Not so alone today


Today I’m on my usual walk and I stop to pet the little dogs that hang out at this small church.  While playing with the dogs, a group of about 6 soldiers walk past me.  Interesting as there isn’t a base near by that I know of.  Meh, what do I know really.  So I finish with the dogs and continue on. I see the soldiers have now occupied my normal pagoda.  So I continue on to another, smaller one.  While sitting there, a car drives along this path, which I thought was only for people/bikes….my mistake apparently.  He stops right by where I am, gets out, walks around for like 3mins, gets back into his car and drives off.  Guess I kicked him out of his spot.

My snack:


The Koran on the Coke bottle is part of a series of sayings that Coke has been doing for a while.  This one says 장수커플.  Literally “long life couple” but I think the meaning is more like “together forever”.  Actually, the last part, 커플, is what we call Konglish.  It is when you take Korean characters and use them to make English words.  In the car, 커 is like “caw” and 플 is like “pil”, so cawpil, or just couple. Same goes for the company name.  코(ko)카(ka) 콜(kol)라(la).


In one sense it is a little easy to use some Korean and understand things.  In another its annoying because you want to practice your learning so much and get annoyed when you try to read a restaurant name sign only to read “chi” “ken” “doc” “tor”.

Google CEO Eric Schmidt Sweeps Into South Korea, Promotes Local Cultural Initiative – The Hollywood Reporter

Google CEO Eric Schmidt touched down in South Korea this week. The tech exec was in Seoul to announce that the Internet giant plans to actively promote the Korean alphabet, Hangul, amid the rising popularity of K-pop around the world

Note:  Eric Schmidt is a former CEO.  Mistake from the article.

Translating Korean and Culture Shock

Culture shock can happen in many different ways. From the way people talk, the way people look or simply the weather you experience. Can you imagine yourself in such a foreign environment where you are a serious minority? For me, culture shock being in Korea has been the lack of diversity. Canada is such a melting pot of every other nation around the world, it is a real eye opener to see such homogeneous numbers of people. Add in constantly hearing another language and seeing different characters on every sign, it could be quite overwhelming to the vast majority of people who do such things as travel/move to another country.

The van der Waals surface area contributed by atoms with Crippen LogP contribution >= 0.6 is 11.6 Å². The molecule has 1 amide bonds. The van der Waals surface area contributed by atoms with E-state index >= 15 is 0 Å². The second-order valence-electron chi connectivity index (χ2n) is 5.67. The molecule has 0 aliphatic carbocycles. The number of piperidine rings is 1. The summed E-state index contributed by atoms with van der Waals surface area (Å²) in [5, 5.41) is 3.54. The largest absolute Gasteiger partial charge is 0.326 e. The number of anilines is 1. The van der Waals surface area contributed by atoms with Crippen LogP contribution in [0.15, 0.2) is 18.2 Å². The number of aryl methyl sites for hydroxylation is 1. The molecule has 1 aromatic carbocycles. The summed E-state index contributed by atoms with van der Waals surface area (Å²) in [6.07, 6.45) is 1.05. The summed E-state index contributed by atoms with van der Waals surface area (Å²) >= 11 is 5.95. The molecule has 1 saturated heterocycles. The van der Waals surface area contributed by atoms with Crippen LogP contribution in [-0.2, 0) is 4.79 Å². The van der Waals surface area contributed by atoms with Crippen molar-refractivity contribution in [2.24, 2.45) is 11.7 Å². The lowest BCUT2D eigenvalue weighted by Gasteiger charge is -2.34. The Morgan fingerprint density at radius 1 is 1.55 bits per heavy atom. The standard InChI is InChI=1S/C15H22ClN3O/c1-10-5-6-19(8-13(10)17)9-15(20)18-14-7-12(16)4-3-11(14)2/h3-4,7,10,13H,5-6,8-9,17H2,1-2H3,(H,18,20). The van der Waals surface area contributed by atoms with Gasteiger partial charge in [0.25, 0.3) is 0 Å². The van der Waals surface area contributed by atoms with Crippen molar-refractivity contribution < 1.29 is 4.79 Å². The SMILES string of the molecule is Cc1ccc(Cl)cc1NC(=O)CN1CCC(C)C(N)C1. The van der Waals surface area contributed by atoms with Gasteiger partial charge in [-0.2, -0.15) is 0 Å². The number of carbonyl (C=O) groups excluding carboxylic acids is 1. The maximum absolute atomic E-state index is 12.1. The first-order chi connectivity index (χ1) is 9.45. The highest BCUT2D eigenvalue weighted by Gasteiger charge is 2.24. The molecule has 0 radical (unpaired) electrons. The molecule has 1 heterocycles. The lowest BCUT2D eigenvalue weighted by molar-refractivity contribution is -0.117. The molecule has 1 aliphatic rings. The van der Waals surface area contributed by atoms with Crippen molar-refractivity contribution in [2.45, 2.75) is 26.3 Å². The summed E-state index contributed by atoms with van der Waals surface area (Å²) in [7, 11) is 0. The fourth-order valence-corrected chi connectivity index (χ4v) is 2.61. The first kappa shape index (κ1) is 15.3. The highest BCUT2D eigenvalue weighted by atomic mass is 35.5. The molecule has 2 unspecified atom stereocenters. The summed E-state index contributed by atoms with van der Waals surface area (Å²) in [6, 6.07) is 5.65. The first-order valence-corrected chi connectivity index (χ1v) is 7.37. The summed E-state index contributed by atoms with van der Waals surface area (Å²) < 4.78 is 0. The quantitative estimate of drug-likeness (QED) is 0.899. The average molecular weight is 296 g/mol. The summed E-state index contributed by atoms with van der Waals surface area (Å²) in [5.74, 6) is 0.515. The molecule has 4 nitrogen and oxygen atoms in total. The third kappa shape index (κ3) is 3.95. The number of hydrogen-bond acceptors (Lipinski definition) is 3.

Things we take for granted are completely reversed here. Let’s take people and walking. In Canada, the pedestrian has the right of way no matter what the scenario. Even should a person cross against a light, it would still be tough fight for any motorist trying to escape blame for not being vigilant enough to see the person they just hit. In Korea it is just the opposite. You cross the street in front of traffic at your own peril. Drivers will honk at you for your apparent lack of judgment. In many ways they have a good point. Cars weight 1800lbs+ while you might only be less than a 1/10th of that. You wouldn’t walk out in front of a charging elephant so why would you do so in front of a vehicles that weigh upwards of 1 TON or more? Simply a different way of thinking, neither right nor wrong, just different. Although, I think that having the onus on the driver is a much more mature way of responsibility.

Food. I have slightly touched on this subject previously but some more details are necessary. It’s quite easy for anyone to walk to the local grocery stores (that are popping up like Tim Hortons in Hamilton) and pick up some bananas. You can buy them by any size of bunch. You can even break up the bunch and buy only 3 or 4 if you will. You can also just grab some of the loose ones that others have broken off. Here this is not the case. They are sold in set sizes of bunches despite the selling methods (i.e. so much per weight). Here is the bunch we bought recently:

This cost $2.50

This cost $2.50

On top of being a rather large bunch for just two people, they are also ripe. I have yet to see green/unripened bananas in any store. One can also only eat so many bananas over any given time period.